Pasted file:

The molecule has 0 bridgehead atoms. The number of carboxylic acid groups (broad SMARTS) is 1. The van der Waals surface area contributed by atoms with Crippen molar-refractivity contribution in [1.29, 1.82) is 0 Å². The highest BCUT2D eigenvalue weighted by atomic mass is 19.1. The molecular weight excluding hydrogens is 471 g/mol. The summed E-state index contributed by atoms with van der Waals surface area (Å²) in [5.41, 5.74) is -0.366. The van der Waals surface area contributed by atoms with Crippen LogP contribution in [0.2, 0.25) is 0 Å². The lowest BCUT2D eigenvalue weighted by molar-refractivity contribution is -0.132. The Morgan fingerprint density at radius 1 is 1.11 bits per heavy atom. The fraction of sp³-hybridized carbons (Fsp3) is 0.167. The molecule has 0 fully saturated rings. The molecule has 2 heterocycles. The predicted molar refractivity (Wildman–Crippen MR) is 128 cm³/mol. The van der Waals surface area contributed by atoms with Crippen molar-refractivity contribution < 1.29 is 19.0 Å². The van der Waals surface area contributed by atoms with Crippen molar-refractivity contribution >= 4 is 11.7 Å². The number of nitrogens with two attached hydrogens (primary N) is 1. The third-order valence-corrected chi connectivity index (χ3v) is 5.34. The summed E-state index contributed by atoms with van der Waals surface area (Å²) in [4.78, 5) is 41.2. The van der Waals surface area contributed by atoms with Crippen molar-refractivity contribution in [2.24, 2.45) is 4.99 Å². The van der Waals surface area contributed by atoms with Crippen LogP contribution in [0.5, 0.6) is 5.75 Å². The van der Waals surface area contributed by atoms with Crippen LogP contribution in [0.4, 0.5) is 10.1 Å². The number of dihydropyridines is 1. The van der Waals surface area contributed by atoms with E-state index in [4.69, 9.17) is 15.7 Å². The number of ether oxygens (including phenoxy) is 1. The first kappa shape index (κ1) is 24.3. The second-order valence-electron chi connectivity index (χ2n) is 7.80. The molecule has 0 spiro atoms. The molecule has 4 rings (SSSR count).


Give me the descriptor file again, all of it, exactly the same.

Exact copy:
The molecule has 0 bridgehead atoms. The number of carboxylic acid groups (broad SMARTS) is 1. The van der Waals surface area contributed by atoms with Crippen molar-refractivity contribution in [1.29, 1.82) is 0 Å². The highest BCUT2D eigenvalue weighted by atomic mass is 19.1. The molecular weight excluding hydrogens is 471 g/mol. The summed E-state index contributed by atoms with van der Waals surface area (Å²) in [5.41, 5.74) is -0.366. The van der Waals surface area contributed by atoms with Crippen LogP contribution in [0.2, 0.25) is 0 Å². The lowest BCUT2D eigenvalue weighted by molar-refractivity contribution is -0.132. The Morgan fingerprint density at radius 1 is 1.11 bits per heavy atom. The fraction of sp³-hybridized carbons (Fsp3) is 0.167. The molecule has 0 fully saturated rings. The molecule has 2 heterocycles. The predicted molar refractivity (Wildman–Crippen MR) is 128 cm³/mol. The van der Waals surface area contributed by atoms with Crippen molar-refractivity contribution < 1.29 is 19.0 Å². The van der Waals surface area contributed by atoms with Crippen molar-refractivity contribution >= 4 is 11.7 Å². The number of nitrogens with two attached hydrogens (primary N) is 1. The third-order valence-corrected chi connectivity index (χ3v) is 5.34. The summed E-state index contributed by atoms with van der Waals surface area (Å²) in [4.78, 5) is 41.2. The van der Waals surface area contributed by atoms with Crippen molar-refractivity contribution in [2.24, 2.45) is 4.99 Å². The van der Waals surface area contributed by atoms with Crippen LogP contribution in [0.5, 0.6) is 5.75 Å². The van der Waals surface area contributed by atoms with Crippen LogP contribution in [0.4, 0.5) is 10.1 Å². The number of dihydropyridines is 1. The van der Waals surface area contributed by atoms with E-state index in [4.69, 9.17) is 15.7 Å². The number of ether oxygens (including phenoxy) is 1. The first kappa shape index (κ1) is 24.3. The second-order valence-electron chi connectivity index (χ2n) is 7.80. The molecule has 0 spiro atoms. The molecule has 4 rings (SSSR count).